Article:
Lockheed Martin would like to accelerate both its Aegis cruiser and destroyer modernization efforts and its AN/SPY-1 radar refurbishment program, in the hope of closing a “capability capacity gap” the surface navy faces, the company’s director of Aegis U.S. Navy Programs said Monday.
Jim Sheridan told reporters that “the Navy faces a significant integrated air and missile defense capability capacity gap” – and solving that gap doesn’t just mean more ships, but more ships with the right combat capabilities onboard. He said he believes a solution to this problem is to accelerate modernization efforts on cruisers and various flights of the Arleigh Burke-class destroyers.
“There’s talk about increasing the size of the fleet, and that’s great, we’ll see where that actually goes,” he said.
“But it’s not just numbers, it’s the numbers of ships with the right capability. So I believe we’re really facing a capability capacity gap. How is it that we can transition more of these integrated air and missile defense-capable ships, be it destroyers or cruisers, be it through modernization or new construction; how can we get more of those ships out there?”
Aegis Combat System modernizations began in 2009 for guided-missile cruisers and in 2010 for guided-missile destroyer, he said, and “I’d like to see the pace of the modernizations pick up a little bit.” The Navy had planned to modernize all 62 in-service Flight I, II and IIA destroyers but in its Fiscal Year 2015 budget submission scaled back the Flight I and II modernization plans and canceled five Flight IIA upgrades altogether due to budget constraints. Cruiser modernization efforts were also disrupted due to spending caps; the Navy wanted to save money by laying up 11 of its 22 cruisers and modernizing them down the road, whereas Congress has pushed a plan that would force two ship modernizations a year.
Sheridan said Lockheed Martin, its vendors and the repair shipyards have the capacity to increase modernization rates for the two ship classes.
“I think if you were to ask just about anybody, if the resources were there could you increase production rate? Yeah, absolutely,” he said.
“I think if you went to the modernization shipyards, could you deal with more ships? Absolutely. Could (Lockheed Martin’s facility in) Moorestown deal with increased production to support more ships? Yeah, absolutely. Our head of production in Moorestown always reminds me that back in the day he was building for two cruisers per year and three destroyers per year, so that’s five sets (of Aegis Combat System equipment), so there’s no reason to believe that given the right resources” those parties couldn’t increase their production rates again.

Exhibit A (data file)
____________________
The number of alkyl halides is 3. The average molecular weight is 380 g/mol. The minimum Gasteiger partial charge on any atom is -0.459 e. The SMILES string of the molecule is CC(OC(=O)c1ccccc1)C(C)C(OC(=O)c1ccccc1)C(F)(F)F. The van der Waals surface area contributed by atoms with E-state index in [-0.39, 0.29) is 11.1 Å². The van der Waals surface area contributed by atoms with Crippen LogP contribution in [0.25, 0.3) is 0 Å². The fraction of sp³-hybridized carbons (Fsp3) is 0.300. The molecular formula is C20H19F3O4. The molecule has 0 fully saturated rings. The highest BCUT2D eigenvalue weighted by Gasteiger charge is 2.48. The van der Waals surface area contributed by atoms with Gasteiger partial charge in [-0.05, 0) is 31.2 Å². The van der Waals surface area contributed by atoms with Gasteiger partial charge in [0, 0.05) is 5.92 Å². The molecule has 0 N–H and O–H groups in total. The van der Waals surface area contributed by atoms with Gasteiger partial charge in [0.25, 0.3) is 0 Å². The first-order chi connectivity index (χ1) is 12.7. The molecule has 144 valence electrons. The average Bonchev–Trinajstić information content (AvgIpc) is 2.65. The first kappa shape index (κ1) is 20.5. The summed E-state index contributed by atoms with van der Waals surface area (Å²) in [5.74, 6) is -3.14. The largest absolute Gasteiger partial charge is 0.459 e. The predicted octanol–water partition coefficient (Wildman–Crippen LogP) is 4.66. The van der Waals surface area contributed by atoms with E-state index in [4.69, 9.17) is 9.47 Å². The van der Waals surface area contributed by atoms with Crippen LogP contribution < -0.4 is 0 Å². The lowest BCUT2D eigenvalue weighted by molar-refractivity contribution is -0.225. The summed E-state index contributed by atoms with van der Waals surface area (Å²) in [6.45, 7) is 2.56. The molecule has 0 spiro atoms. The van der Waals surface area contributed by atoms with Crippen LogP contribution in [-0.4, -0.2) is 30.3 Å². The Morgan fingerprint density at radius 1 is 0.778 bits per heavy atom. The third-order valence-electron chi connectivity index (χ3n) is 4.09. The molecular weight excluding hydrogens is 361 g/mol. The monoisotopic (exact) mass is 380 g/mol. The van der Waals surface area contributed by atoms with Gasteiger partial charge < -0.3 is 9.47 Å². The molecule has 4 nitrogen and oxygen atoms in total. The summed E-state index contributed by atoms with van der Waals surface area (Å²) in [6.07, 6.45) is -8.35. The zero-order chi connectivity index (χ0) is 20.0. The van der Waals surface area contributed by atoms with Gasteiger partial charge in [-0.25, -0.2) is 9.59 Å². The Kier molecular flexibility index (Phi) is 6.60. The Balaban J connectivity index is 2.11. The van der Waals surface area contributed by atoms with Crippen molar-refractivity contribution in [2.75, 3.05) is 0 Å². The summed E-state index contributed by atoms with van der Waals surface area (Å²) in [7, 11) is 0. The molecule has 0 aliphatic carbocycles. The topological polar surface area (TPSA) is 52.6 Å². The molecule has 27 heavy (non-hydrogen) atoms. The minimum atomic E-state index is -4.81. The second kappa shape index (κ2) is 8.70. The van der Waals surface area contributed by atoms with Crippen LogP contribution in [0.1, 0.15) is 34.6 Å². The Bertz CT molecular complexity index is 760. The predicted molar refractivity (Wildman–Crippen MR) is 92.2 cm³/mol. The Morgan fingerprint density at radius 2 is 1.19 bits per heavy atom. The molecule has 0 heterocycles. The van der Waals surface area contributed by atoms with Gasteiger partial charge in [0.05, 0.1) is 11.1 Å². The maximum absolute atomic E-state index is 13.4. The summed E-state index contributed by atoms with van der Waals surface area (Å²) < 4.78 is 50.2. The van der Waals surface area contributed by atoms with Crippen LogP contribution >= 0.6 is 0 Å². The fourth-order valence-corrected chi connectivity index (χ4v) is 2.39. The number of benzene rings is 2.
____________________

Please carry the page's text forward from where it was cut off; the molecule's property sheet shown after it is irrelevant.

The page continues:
In another effort to bring more capability to 21 large surface combatants, Lockheed Martin is upgrading the SPY-1 air search radar on the Navy’s Flight I and II Arleigh Burke-class destroyers. That refurbishment effort involves adding a low-noise amplifier to the existing antenna, and marrying that equipment to the Aegis Baseline 5.4 Integrated Air and Missile Defense combat system software.
The refurbishment effort adds a “significant integrated air and missile defense improvement in an affordable near-term path to improve the reliability, maintainability as well as the capability of those platforms,” Sheridan said.
“I believe we should accelerate the combined [U.S. Navy]/Missile Defense Agency SPY refurbishment program of record to upgrade the sensor and combat system performance of several of our Flight I and Flight II destroyers through the installation of SPY-1 low-noise amplifiers and … Baseline 5.4. This combination would yield integrated air and missile defense capability and dramatic improvements to every applicable performance metric.”
“I’m suggesting it should be accelerated,” he made clear.
Additionally, Sheridan said he hoped the Navy would consider an additional upgrade to its Flight IIA DDGs, swapping the current radars to a solid state SPY-1 radar that was developed for the MDA’s Long Range Discrimination Radar.
“We should establish the Navy requirement or program of record to install solid state SPY-1 radars to select Flight IIA destroyers,” he said, noting as many as 36 could be upgraded.
“These ships comprise the core of the surface fleet deep into the 2040s, and this material radar upgrade is essential to the current and future relevance versus complex and developing threats.”
The Navy already plans to put a solid state radar, the Raytheon-built SPY-6 Air and Missile Defense Radar, on its Flight III DDGs, and Sheridan said the solid state SPY-1 addition would have the potential to touch the largest number of ships and would bring “pretty significant” capability increases to each hull that received the new radar. He added that the solid state SPY-1 radar upgrade – which would require replacing the antenna and installing a multi-mission signal processor on the back end – would use the same subassembly and therefore leverage the same logistics as the MDA’s LRDR.